Wherever the Next Year Takes You…

I remember seeing the woman round the corner slowly and painfully and thinking to myself–thank God that isn’t me. I had cups of water and Gatorade in each hand, lending them to runners as they shifted by in a slow stream.

But this woman didn’t gracefully accept my offering and filter on like the rest of the runners in the race. She tore a cup from my hands and gulped the water down desperately, splashing it down her face in the process.

“This is never going to end.” She panted. “I’ve only ever run four miles straight.”

In a half-marathon, that was pretty bad news. She eventually moved on, calling over her shoulder how desperate she was for the finish line.

I was in high school, just a volunteer for the race, but even then I laughed to myself at these strange people running on paths and enduring the torture of thirteen long and arduous miles. If anyone had told me that four or five short years later I would be doing the same thing, trudging along and convinced of my imminent death sprawled along the side of the road, I would have called you crazy.

When you first start a race, though, you don’t have an exact handle on what the miles will hold. You start off so excited, ready to test out your light blue and pink running shoes, ready to glide through each checkpoint with ease. But it’s usually more challenging than you anticipated.


On my first half, by the time the race photographer was shooting photos around mile 10, I was plodding lopsided behind other smiling racers, my face twisted in exhaustion and attempted concentration. In other words, I looked as ridiculous as the woman I met all those years ago.

Somewhere between the excitement of starting something and the last few twists and turns, anyone who has lived life understands that we long for the finish line. We are so tired, so bored, and crossing the threshold somehow means that we made it, the difficulty is over, and we have completed our goal.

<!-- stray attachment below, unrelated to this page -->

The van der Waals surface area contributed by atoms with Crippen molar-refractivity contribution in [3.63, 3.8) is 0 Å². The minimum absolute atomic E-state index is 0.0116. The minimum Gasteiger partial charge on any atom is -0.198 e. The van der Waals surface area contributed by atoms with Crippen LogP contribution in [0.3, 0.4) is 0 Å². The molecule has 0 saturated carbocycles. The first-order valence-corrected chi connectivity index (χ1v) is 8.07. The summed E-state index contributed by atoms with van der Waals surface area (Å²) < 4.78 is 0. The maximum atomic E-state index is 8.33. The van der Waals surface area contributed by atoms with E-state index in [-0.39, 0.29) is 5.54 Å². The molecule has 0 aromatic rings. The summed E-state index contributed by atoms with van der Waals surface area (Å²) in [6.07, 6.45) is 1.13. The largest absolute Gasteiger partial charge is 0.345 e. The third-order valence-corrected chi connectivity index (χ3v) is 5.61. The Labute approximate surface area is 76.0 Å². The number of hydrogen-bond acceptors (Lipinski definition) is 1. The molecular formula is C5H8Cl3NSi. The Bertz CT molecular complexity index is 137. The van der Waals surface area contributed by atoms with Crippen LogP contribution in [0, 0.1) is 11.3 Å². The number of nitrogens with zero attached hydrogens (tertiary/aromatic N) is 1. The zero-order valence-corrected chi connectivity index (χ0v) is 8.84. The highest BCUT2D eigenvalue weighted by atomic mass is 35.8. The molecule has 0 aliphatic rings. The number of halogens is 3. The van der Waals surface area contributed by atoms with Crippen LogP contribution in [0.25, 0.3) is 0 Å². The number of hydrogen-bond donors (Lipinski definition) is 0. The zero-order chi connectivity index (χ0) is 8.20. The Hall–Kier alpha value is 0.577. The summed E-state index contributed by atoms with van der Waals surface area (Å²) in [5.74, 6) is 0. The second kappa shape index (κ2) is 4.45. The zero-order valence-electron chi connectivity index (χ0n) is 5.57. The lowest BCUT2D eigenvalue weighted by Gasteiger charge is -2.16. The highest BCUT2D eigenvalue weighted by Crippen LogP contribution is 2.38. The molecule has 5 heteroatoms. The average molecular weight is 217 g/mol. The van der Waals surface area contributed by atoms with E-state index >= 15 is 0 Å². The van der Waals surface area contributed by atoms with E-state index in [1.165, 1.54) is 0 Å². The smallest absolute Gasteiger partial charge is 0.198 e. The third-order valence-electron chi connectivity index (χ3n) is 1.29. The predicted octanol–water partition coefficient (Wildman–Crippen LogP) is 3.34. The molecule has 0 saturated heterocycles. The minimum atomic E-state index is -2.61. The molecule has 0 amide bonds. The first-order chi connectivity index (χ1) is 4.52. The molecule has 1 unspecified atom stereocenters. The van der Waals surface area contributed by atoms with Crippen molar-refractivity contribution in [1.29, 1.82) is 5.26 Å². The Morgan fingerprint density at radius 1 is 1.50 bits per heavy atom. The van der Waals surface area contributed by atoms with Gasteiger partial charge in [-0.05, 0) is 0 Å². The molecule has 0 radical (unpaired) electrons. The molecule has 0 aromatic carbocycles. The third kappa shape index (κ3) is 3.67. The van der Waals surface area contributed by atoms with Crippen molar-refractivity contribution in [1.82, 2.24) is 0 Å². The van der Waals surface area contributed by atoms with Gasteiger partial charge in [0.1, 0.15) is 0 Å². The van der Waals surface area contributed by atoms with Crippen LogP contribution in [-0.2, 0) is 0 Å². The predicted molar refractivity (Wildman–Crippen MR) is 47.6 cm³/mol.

But after reaching a conclusion of any objective you have reached, you start to ask questions. How was each mile, each chapter, each hard-earned minute? Did it end up like you expected and finish like you wanted it to? Are you…satisfied?

A year is kind-of like a race. The gun goes off on new years and we all take off, so many big goals and expectations for how things will go. The previous years have been our training and we pray we are prepared for what the road will bring.

And today we find ourselves at the finish line of the marathon that was 2015. Twelve months have gone by, and let’s be honest—this past year has been a hard one. It’s felt like one of those runs you head out on, only to get a wicked stomach ache ten minutes in or roll your ankle trying to climb the biggest hill.


A few days ago, in between large bites of Christmas breakfast, I asked my dad what the biggest lesson of 2015 was for him.

“You know,” he said. “A lot of things. But the biggest? Mostly just that life is about the journey, not the destination.”

My initial response was the sappy face value of a comment like that. You have heard it a thousand times, gracing the bumper of someone’s car or on a wristband or under a senior picture in a yearbook. Wohoo, we get it…there’s significance in the journey.

But what is so weird to me is not only that my fifty-year-old father is just now grasping this, but also that for how much we say it, we don’t really seem to get it.

I am the chief of perpetrators in more ways than one. Half of the time, I live my life for the finish lines. I just want it to be over, I just want to get there. I forget that with each step, each mile, each chapter, I am learning valuable lessons and growing as a person.

The other half of the time, I get so caught up in watching where my feet land or the worries and clutter of the day that I miss the beauty of the scenery around me.

In other words? So many times I miss it. So caught up in packing things into my schedule, in making the most of a year, in getting ready for the end of college and the start of the rest of my life, I miss the profound small moments and realizing how much even one year has shaped me.

No, things have not happened like we thought they would. Maybe the year for you has been easier and better than you anticipated and you are stoked to keep that streak going this new year. But more than likely, you are staggering across the line begging for some reprieve, desperate to see 2016 actually go right for once.